A strategy-first approach can accelerate success and ensure that you are making the right investments.
It seems that every day, a client will excitedly discuss launching a big data project. And why not? Companies today have an abundance of structured and unstructured data, and the 360-degree view of their customers seems within reach. They see the potential for new customer treatments and operational insights that will help achieve new heights in profitability. It all sounds good, but companies that leap too fast without thinking through the journey can turn a solid concept into a poor business investment.
Start with a vision: This seems simple; however most companies want to start with a solution and later realize that they are not sure what the outcomes should be. Think about the various technology implementations in your own industry that have not panned out because the business value was not thought through; or the functionality did not enable the correct customer experiences. Recently, a B2B client who had asked for a "technology roadmap" decided to refocus on vision when these misalignments were discovered during the process.
Think outside your silo: All organizations have silos and it is natural for a client to be excited about their individual CRM or Big Data application while not seeing the bigger “enterprise” picture. For example, marketers, immediately think about how they can make campaigns more effective, but may not realize how investments in analytics and personalization can impact metrics in the contact center, retail locations and other customer touch points.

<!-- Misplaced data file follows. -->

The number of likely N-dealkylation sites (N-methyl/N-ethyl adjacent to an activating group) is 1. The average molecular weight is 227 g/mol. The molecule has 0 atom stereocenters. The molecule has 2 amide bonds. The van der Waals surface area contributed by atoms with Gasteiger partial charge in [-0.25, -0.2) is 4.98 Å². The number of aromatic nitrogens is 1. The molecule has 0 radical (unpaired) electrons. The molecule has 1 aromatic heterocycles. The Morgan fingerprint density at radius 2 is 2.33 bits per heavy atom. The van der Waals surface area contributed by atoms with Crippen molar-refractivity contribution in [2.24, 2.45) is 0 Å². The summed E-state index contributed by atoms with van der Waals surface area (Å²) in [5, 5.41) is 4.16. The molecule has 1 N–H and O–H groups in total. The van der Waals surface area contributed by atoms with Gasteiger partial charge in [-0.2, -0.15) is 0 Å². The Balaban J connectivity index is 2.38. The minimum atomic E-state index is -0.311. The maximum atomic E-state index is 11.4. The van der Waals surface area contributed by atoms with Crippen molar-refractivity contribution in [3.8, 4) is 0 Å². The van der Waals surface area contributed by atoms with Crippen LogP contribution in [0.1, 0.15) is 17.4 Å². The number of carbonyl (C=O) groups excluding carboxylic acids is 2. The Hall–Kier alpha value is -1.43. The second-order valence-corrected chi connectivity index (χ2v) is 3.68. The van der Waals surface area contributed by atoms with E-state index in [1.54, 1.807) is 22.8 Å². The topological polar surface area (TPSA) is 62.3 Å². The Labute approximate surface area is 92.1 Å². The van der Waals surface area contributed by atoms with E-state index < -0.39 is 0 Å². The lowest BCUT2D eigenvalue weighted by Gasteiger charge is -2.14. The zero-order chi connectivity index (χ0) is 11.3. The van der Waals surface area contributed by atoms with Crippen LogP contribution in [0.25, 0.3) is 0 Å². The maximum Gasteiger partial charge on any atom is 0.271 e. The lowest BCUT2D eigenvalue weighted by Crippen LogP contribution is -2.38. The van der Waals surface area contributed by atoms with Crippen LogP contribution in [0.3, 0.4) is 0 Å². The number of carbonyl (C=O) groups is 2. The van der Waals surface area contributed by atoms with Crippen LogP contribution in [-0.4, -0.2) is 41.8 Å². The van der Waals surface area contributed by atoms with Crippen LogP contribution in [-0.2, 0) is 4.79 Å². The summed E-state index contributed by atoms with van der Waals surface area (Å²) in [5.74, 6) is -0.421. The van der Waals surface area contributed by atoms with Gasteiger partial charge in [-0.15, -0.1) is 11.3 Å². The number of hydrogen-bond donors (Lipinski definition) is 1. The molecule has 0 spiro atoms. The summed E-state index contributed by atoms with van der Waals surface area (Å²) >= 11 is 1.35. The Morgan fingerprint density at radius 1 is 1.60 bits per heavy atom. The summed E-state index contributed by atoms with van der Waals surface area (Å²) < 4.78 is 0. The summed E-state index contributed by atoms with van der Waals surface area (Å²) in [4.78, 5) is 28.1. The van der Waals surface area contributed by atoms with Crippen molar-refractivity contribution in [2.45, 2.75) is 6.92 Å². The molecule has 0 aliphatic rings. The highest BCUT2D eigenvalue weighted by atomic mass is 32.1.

Have a roadmap: How will we move from proof-of-concept to enterprise rollout? How can we migrate to other touch points, geographies and brands? In what priority order do we initiate projects? Which investments must we make and in what order? What is the full potential return in terms of cost savings, sales, retention, profitability, and customer satisfaction? The roadmap answers all of these questions in a way that is tied to your overall vision and objectives.
Most importantly, a roadmap can help you make smarter investments, rather than leap to a technology purchase that may not align to your overall objectives.
Set yourself up for success: Have you ever been part of a stalled customer-centric initiative? Merkle recently completed a study to see what separated the CRM approaches of high growth vs. low growth enterprises. It reveals that the most successful companies take the effort very seriously, with commitment and true sponsorship from the top; a focus on people and change management; a target operating approach that brings clarity to decision making; and a solid financial plan that everyone can get behind.
While it can be tempting to do a one-off, under the radar screen project; or simply go "buy" a big data solution (shades of CRM in the 2000's), a strategic approach has the best chance for long term, transformative CRM success.
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